Put on Your Seat BeltPosted: February 15, 2011
Tips from Sober Driver
Do we get into a car when a friend has had a few drinks and insists on driving?
How do we handle that ?
Is it illegal to take away a drunk person’s car keys?
She is demanding her keys back, because they’re her property. She swears she is not planning to drive, but on a previous occasion, when she finally got her keys back, she promptly took off to a local bar. With this precedent, is it legally acceptable to withhold someone’s car keys from them as long as they’re intoxicated?
Entertaining a guest who is an alcoholic in recovery.
- Feel free to serve alcohol beverages at your gathering. You need not plan your party around a guest you know is in recovery. “Alcoholism comes in a person, not in a bottle. The recovering alcoholic won’t suddenly relapse if alcohol is available.”
- Don’t make a big deal of it if someone at your party is in recovery. There are plenty of reasons people say no to alcohol beverages, including preference, dieting, interactions with medications, and serving as designated driver, as well as being in recovery from alcoholism. There is no reason to differentiate one guest’s reason for abstaining from another’s. If someone declines a drink, don’t ask why.
- Include non-alcoholic beverages in your offerings. While some non-drinkers will drink non-alcoholic beer and wine, most recovering alcoholics prefer beverages that don’t look or taste like the real thing.
- Foods cooked with wine, brandy, and other spirits long enough to destroy the alcohol content are technically OK. Most, but not all recovering alcoholics feel comfortable eating them, so let guests know what’s cooked with alcohol.
- Foods with uncooked alcohol are another matter. If you include them on your buffet table, label them so the recovering alcoholic can steer clear.
- The same goes for punch; let guests know if it contains alcohol.
Don’t drink and drive and don’t ride with anyone who has too much to drink. Remember, it is usually themselves and their passengers who are harmed by drunk drivers. Volunteer to be a designated driver.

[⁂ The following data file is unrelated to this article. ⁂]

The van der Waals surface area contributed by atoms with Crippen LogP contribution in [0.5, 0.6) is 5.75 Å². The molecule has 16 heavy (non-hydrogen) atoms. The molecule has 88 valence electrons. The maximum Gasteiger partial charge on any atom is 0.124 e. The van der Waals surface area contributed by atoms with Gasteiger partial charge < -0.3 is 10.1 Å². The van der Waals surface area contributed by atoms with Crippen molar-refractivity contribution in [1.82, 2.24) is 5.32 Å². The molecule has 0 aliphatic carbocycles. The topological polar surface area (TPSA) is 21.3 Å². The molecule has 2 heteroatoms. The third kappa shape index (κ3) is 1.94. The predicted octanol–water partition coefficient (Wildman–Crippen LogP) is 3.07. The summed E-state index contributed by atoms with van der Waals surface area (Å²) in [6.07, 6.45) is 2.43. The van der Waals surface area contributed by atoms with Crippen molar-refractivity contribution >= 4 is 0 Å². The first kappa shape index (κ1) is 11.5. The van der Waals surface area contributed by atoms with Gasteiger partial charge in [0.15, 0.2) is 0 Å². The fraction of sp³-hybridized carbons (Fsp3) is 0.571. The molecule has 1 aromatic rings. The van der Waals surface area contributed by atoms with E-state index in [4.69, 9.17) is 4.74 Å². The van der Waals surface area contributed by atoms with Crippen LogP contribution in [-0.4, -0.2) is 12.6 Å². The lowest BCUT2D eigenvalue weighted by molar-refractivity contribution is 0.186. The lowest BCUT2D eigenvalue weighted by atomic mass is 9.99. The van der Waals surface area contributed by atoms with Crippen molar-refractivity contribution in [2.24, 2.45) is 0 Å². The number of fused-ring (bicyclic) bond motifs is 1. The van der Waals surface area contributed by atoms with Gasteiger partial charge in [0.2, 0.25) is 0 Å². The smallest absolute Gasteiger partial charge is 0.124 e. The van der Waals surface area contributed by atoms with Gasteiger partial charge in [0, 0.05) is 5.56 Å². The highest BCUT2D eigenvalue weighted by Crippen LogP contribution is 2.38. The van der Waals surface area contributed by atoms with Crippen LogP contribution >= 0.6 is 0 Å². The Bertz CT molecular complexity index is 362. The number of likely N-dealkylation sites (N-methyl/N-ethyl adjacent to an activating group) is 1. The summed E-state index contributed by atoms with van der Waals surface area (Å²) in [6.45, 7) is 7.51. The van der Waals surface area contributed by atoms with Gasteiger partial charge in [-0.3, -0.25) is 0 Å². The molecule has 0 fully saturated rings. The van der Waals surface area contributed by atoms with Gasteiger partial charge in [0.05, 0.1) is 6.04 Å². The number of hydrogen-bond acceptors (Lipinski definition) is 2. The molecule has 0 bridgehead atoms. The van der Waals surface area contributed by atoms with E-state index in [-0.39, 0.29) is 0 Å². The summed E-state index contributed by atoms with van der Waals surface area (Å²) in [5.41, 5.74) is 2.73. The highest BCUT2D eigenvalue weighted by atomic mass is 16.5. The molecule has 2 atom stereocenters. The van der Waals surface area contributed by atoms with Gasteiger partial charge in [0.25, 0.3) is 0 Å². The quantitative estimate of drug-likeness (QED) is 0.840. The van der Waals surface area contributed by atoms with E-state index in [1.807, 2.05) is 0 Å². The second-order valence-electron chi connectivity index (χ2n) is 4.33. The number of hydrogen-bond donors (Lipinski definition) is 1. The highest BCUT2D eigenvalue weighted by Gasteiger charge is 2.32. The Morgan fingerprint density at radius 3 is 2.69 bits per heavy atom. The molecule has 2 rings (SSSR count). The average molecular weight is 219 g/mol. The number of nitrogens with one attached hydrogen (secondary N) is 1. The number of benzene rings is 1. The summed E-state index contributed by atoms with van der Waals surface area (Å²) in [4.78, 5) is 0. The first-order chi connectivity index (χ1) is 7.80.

- If you must drive after drinking, stay completely sober:
- Don’t be fooled. The contents of the typical bottle or can of beer, glass of wine, or liquor drink each contain virtually identical amounts of pure alcohol. When it comes to alcohol, a drink is a drink is a drink and are all the same to a breathalyzer.
- Eat food while you drink. Food, especially high protein food such as meat, cheese and peanuts, will help slow the absorption of alcohol into your body.
- Sip your drink.
- Accept a drink only when you really want one. If someone tries to force a drink on you, ask for a non-alcohol beverage instead. If that doesn’t work, “lose” your drink by setting it down somewhere and leaving it.
- Skip a drink now and then. Having a non-alcoholic drink between alcoholic ones will help keep your blood alcohol content level down, as does spacing out your alcoholic drink.
- Keep active; don’t just sit around and drink. If you stay active you tend to drink less.
- Beware of unfamiliar drinks. Some drinks can be deceiving as the alcohol content is not detectable.
- Use alcohol carefully in connection with pharmaceuticals.
Know your limit.
- Volunteer to be a designated driver.
- Don’t ever let your friends drive drunk. Take their keys, have them stay the night, have them ride home with someone else, call a cab, or do whatever else is necessary – but don’t let them drive!